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What is depression?

Everyone feels sad or low sometimes, but these feelings usually pass. Depression (also called major depression, major depressive disorder, or clinical depression) is different. It can cause severe symptoms that affect how a person feels, thinks, and handles daily activities, such as sleeping, eating, or working.

Depression can affect anyone regardless of age, gender, race or ethnicity, income, culture, or education. Research suggests that genetic, biological, environmental, and psychological factors play a role in the disorder.

Women are diagnosed with depression more often than men, but men can also be depressed. Because men may be less likely to recognize, talk about, and seek help for their negative feelings, they are at greater risk of their depression symptoms being undiagnosed and undertreated. Studies also show higher rates of depression and an increased risk for the disorder among members of the LGBTQI+ community.

In addition, depression can co-occur with other mental disorders or chronic illnesses, such as diabetes, cancer, heart disease, and chronic pain. Depression can make these conditions worse and vice versa. Sometimes, medications taken for an illness cause side effects that contribute to depression symptoms as well.

What are the different types of depression?

There are two common types of depression.

  • Major depression includes symptoms of depressed mood or loss of interest, most of the time for at least 2 weeks, that interfere with daily activities.
  • Persistent depressive disorder (also called dysthymia or dysthymic disorder) consists of less severe depression symptoms that last much longer, usually for at least 2 years.

Other types of depression include the following.

  • Seasonal affective disorder comes and goes with the seasons, with symptoms typically starting in the late fall and early winter and going away during the spring and summer.
  • Depression with symptoms of psychosis is a severe form of depression in which a person experiences psychosis symptoms, such as delusions or hallucinations.
  • Bipolar disorder involves depressive episodes, as well as manic episodes (or less severe hypomanic episodes) with unusually elevated mood, greater irritability, or increased activity level.

Additional types of depression can occur at specific points in a woman’s life. Pregnancy, the postpartum period, the menstrual cycle, and menopause are associated with physical and hormonal changes that can bring on a depressive episode in some people.

  • Premenstrual dysphoric disorder is a more severe form of premenstrual syndrome, or PMS, that occurs in the weeks before menstruation.
  • Perinatal depression occurs during pregnancy or after childbirth. It is more than the “baby blues” many new moms experience after giving birth.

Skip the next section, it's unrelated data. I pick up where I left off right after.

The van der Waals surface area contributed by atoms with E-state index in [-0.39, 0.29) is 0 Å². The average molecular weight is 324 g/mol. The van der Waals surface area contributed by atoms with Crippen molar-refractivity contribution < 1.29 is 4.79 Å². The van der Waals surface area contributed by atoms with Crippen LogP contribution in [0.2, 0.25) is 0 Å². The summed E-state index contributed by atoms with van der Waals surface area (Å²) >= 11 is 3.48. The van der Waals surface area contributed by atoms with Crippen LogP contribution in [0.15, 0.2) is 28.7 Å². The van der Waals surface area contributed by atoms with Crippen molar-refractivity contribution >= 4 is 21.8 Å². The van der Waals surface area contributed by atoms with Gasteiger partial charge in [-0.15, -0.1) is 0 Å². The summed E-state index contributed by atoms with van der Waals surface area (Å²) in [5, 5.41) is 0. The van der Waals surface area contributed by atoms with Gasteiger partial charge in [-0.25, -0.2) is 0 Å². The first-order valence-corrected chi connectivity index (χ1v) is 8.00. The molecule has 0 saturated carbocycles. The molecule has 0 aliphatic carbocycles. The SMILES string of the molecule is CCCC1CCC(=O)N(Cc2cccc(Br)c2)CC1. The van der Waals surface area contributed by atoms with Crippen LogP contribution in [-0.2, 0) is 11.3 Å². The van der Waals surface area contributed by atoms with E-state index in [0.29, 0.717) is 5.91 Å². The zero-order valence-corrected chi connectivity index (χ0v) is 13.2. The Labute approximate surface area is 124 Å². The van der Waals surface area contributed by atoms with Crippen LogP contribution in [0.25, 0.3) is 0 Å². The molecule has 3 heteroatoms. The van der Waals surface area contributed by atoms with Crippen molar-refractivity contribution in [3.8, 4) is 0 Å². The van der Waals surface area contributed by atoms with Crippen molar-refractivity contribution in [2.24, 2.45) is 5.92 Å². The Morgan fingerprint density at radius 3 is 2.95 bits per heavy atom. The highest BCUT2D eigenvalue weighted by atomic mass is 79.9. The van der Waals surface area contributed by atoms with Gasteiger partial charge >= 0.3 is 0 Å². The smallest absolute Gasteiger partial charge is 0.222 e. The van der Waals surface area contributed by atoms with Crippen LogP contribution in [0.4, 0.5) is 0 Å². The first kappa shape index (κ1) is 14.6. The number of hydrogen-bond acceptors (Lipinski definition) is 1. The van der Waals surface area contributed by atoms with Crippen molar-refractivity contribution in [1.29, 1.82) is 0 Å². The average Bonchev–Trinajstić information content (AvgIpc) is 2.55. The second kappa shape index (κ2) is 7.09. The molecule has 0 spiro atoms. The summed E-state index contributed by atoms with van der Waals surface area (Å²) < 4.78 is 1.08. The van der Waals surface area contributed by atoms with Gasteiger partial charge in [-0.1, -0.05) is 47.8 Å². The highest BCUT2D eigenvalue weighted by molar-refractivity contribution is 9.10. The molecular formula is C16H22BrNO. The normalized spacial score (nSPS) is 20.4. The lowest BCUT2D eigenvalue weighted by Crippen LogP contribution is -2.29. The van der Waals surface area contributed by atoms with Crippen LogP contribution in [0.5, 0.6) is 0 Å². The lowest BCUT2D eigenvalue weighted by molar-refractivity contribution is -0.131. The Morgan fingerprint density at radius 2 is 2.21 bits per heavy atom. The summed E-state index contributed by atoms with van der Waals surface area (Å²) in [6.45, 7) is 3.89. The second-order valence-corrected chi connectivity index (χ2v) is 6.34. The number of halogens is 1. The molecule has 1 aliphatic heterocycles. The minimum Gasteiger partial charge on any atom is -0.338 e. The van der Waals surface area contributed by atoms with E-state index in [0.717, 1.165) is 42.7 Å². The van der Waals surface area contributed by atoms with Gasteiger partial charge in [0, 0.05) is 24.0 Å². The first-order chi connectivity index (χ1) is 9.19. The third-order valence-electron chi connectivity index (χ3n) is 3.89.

• Perimenopausal depression affects some women during the transition to menopause. Women may experience feelings of intense irritability, anxiety, sadness, or loss of enjoyment.

What are the signs and symptoms of depression?

Common signs and symptoms of depression include:

  • Persistent sad, anxious, or “empty” mood
  • Feelings of hopelessness or pessimism
  • Feelings of irritability, frustration‚ or restlessness
  • Feelings of guilt, worthlessness, or helplessness
  • Loss of interest or pleasure in hobbies and activities
  • Fatigue, lack of energy, or feeling slowed down
  • Difficulty concentrating, remembering, or making decisions
  • Difficulty sleeping, waking too early in the morning, or oversleeping
  • Changes in appetite or unplanned weight changes
  • Physical aches or pains, headaches, cramps, or digestive problems without a clear physical cause that do not go away with treatment
  • Thoughts of death or suicide or suicide attempts

Depression can also involve other changes in mood or behavior that include:

  • Increased anger or irritability
  • Feeling restless or on edge
  • Becoming withdrawn, negative, or detached
  • Increased engagement in high-risk activities
  • Greater impulsivity
  • Increased use of alcohol or drugs
  • Isolating from family and friends
  • Inability to meet responsibilities or ignoring other important roles
  • Problems with sexual desire and performance

Not everyone who is depressed shows all these symptoms. Some people experience only a few symptoms, while others experience many. Depression symptoms interfere with day-to-day functioning and cause significant distress for the person experiencing them.

If you show signs or symptoms of depression and they persist or do not go away, talk to a health care provider. If you see signs of depression in someone you know, encourage them to seek help from a mental health professional.

If you or someone you know is struggling or having thoughts of suicide, call or text the 988 Suicide and Crisis Lifeline  at 988 or chat at . In life-threatening situations, call 911.

How is depression diagnosed?

To be diagnosed with depression, a person must have symptoms most of the day, nearly every day, for at least 2 weeks. One of the symptoms must be a depressed mood or a loss of interest or pleasure in most activities. Children and adolescents may be irritable rather than sad.

Although several persistent symptoms, in addition to low mood, are required for a depression diagnosis, people with only a few symptoms may benefit from treatment. The severity and frequency of symptoms and how long they last vary depending on the person.